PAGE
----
In a sad and shocking scene late Sunday (September 2nd), the National Museum of Brazil, one of the largest natural history and anthropological museums in the Americas, was destroyed in a massive fire that consumed the entire 200-year-old structure located inside Quinta da Boa Vista park in Rio de Janeiro.
Image: photo internet reproduction.
RIO DE JANEIRO, BRAZIL – In a sad and shocking scene late Sunday (September 2nd), the National Museum of Brazil, one of the largest natural history and anthropological museums in the Americas, was destroyed in a massive fire that consumed the entire 200-year-old structure located inside Quinta da Boa Vista park in Rio de Janeiro.
Early reports indicate that the museum’s vast collection of more than twenty million rare and historical objects, including South American archaeological artifacts, meteorites, fossils, and the largest collection of Egyptian artifacts in Latin America, were lost.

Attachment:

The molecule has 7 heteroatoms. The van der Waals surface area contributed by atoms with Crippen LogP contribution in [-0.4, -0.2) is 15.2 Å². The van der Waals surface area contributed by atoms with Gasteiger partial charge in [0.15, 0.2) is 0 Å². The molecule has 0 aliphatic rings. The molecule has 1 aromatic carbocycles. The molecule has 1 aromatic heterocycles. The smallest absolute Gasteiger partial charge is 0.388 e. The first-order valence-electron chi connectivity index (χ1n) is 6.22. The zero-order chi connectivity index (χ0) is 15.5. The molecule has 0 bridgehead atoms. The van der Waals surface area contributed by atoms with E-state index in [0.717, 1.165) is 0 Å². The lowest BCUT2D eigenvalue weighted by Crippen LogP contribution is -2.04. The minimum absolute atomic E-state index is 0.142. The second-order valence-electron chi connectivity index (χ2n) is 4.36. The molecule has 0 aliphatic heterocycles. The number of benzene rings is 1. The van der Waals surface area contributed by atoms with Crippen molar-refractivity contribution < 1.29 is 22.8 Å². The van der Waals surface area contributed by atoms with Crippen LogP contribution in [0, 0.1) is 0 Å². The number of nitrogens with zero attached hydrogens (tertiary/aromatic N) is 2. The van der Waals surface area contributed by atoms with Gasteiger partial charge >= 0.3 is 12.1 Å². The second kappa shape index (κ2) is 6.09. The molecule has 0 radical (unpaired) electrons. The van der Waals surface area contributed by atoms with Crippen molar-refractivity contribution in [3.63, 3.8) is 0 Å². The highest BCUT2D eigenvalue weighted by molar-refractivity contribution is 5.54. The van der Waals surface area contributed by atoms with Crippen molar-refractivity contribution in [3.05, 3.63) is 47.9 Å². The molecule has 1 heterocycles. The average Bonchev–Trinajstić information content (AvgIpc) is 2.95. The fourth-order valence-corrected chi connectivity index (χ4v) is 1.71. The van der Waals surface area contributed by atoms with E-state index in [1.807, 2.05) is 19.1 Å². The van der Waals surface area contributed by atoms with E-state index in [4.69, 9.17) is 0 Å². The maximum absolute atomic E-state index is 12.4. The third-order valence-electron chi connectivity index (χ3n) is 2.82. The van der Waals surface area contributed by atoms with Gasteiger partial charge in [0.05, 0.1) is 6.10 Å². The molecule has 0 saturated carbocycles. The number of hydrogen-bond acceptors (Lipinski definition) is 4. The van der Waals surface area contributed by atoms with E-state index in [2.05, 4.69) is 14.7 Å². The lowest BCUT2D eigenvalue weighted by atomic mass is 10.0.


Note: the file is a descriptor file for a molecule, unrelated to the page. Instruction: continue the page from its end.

“We have no idea how it started!” exclaimed a museum researcher to Globo news. “There is so much love for this institution,” she said fighting through tears. “[T]his 200 year-old museum, this is the work of many people’s lives, zoological collections, botanical collections, everything lost…everything lost!”
Firefighters were first alerted of the fire at about 7:30PM Sunday evening. The museum was open to the public earlier that day but had closed at 5PM as normal.
According to museum officials, no one was present in the museum at the time the fire was first reported other than several security guards who all escaped unharmed.
Late Sunday evening, Brazil President Michel Temer issued a statement regarding the fire.
“It is incalculable for Brazil to lose the collection of the National Museum,” said the president. “Two hundred years of work, research and knowledge were lost. History can not be measured by the damage to the building that housed the royal family during the Empire. It is a sad day for all Brazilians.”
This past May, the National Museum of Brazil celebrated its 200th birthday. It was founded in 1818 by King John VI of Portugal and housed the Brazilian imperial family between 1822 and 1889 before becoming a museum in 1889.
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